Having a single-minded vision is often touted as the path to a strong business. It is seen as creating a focus for everyone and demonstrates a clear sense of purpose – in reality, it’s a mistake.  

Take BP: in the early 2000s, it had four company values. The trouble was that too few people in the business could remember them. Then CEO, Tony Hayward, drove the business towards a clear, single-minded vision: to be the biggest oil company in the world. It became a mantra. Just one of the four company values (Performance driven) got senior leadership air-time.

In 2010, one week after achieving that vision, the Deepwater Horizon oil spill on the BP-operated Macondo Prospect in the Gulf of Mexico happened. 

BP has gone through a huge internal overhaul since the horrific disaster, it had to. Its reinvention and focus on safety under CEO Bob Dudley was admirable. But it is not the only company to have fallen victim to the single-minded vision mistake. 

Under Sir Fred Goodwin, RBS set its sights on becoming “the world’s biggest bank”. They  achieved that vision just before the 2008 financial crash. Volkswagen pursued the goal of becoming the world’s largest carmaker – a title it held briefly in 2015 before the emissions test scandal broke later that year. This was followed by a criminal investigation and a number of lawsuits against the carmaker. 

These cases – and others – exemplify how important functions of a business, such as safety, duty of care, and employee wellbeing can get lost in pursuit of one grand goal. 

How to prevent these situations from happening?

Purpose has been given a lot of attention in the past decade. It has been shown that customers who feel a brand is making a difference will be more likely to stay loyal to that brand. Simply stating that you sell cars, invest money, or produce energy isn’t good enough anymore. Society increasingly demands that businesses do at least some good. The same is true for employees: a 2022 Deloitte survey found that over half of employees (62%) consider an organisation’s purpose before deciding to join.

But to achieve that purpose and not lose sight of it is crucial. 47% of respondents to the survey said they have left an organisation due to purpose-related reasons. 

It means having a set of values that drive decision-making for the brand. A recent survey by The Team found that 60% of employees say that ultimately values are a far more important guide for them than purpose. The right values ultimately determine the ability of a brand to achieve its purpose. 

This means so much more than having a list of said values tucked away somewhere on the website, it means living them every day. 

After the Deepwater Horizon disaster BP needed to carefully examine everything that led up to the terrible incident and ensure it didn’t happen again. If they ever wanted anyone – employees, customers, governments – to believe in the brand again, something had to change. By reassessing, the company realised that its values – around safety for example – had been pushed to the side in pursuit of the goal of becoming the “biggest”. 

Without an understanding of the values across the whole business, any company will lose its way. Ask yourself why your brand exists? What significance does it bring to the world? How will you achieve that end state? And who do you have a duty of care towards? That’s where you begin.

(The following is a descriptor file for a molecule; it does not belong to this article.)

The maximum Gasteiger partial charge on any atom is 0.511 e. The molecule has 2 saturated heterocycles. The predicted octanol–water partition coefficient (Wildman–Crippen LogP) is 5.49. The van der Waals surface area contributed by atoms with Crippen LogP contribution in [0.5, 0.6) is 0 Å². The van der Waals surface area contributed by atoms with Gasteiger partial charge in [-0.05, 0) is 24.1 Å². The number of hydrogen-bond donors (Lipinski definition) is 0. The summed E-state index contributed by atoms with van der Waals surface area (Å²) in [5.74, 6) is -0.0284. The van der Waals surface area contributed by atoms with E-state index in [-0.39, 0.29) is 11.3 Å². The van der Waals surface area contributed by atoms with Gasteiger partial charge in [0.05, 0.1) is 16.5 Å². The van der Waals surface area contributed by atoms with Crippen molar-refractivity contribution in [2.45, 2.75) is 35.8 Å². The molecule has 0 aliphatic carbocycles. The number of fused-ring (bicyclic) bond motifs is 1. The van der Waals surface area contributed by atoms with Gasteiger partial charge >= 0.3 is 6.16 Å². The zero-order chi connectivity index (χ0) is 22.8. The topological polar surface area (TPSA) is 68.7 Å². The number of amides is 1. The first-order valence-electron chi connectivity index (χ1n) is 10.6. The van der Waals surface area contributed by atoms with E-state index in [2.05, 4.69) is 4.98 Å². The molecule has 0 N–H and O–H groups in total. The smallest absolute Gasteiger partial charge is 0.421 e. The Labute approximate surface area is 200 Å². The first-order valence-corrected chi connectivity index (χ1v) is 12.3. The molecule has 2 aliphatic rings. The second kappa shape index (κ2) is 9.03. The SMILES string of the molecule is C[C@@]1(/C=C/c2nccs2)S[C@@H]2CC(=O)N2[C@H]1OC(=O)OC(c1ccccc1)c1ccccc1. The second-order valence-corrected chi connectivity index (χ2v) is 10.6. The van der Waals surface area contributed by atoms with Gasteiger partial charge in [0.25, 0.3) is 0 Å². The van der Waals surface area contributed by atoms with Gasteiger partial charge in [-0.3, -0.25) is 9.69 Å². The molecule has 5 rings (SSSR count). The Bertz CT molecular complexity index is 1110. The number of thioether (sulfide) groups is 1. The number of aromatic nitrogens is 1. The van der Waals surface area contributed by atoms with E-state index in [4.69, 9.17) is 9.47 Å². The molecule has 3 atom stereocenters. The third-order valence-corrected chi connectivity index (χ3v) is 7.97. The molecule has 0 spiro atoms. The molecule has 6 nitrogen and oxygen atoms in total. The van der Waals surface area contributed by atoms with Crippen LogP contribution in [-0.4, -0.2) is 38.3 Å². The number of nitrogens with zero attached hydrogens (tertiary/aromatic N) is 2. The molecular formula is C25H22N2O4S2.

Recognise the potential stumbling blocks 

The most vulnerable time for any brand is during a period of success. Bear Sterns, one of the biggest banks that collapsed in the financial crash had values stated on their website around ethics and integrity and the quality of its people. But where were the ethics and integrity when the bank was investing in the subprime mortgage products? They disappeared. The market was buoyant and their continued success made them feel invincible. It’s at this moment – where success feels inevitable – that a brand’s leaders need to check themselves when it comes to their values and behaviours. 

At all times, the implementation and living of values needs to come to be a priority. If a company’s leaders don’t live or believe their values, they will eventually falter. And there needs to be buy-in across the whole business. If, like BP, a brand realises it needs to reset or revisit its values, then everyone needs to be consulted. It’s not the most glamourous of processes, it’s hard work, but many, many conversations must be had. Sometimes they will be difficult, but they will be worth it. And, when a company launches its values, they should be the worst kept secret in town. People should be nodding along because they’ve been involved from the beginning.

There’s no need for a long list of values. People will forget after a certain amount. What is most important is that their effect is tangible. At RBS (now NatWest Group), this meant creating the “Yes Check”: a decision-making process that incorporated five questions based on the new values. Can you answer yes to these five questions? Then you know you’re making the right decision. That’s the sort of tangible tools employees need.

If brands can wake up to the fact that success is not just about what you did, but how you did it, and implement a balance of value, then they will ensure their future.

Cover image source: Warakorn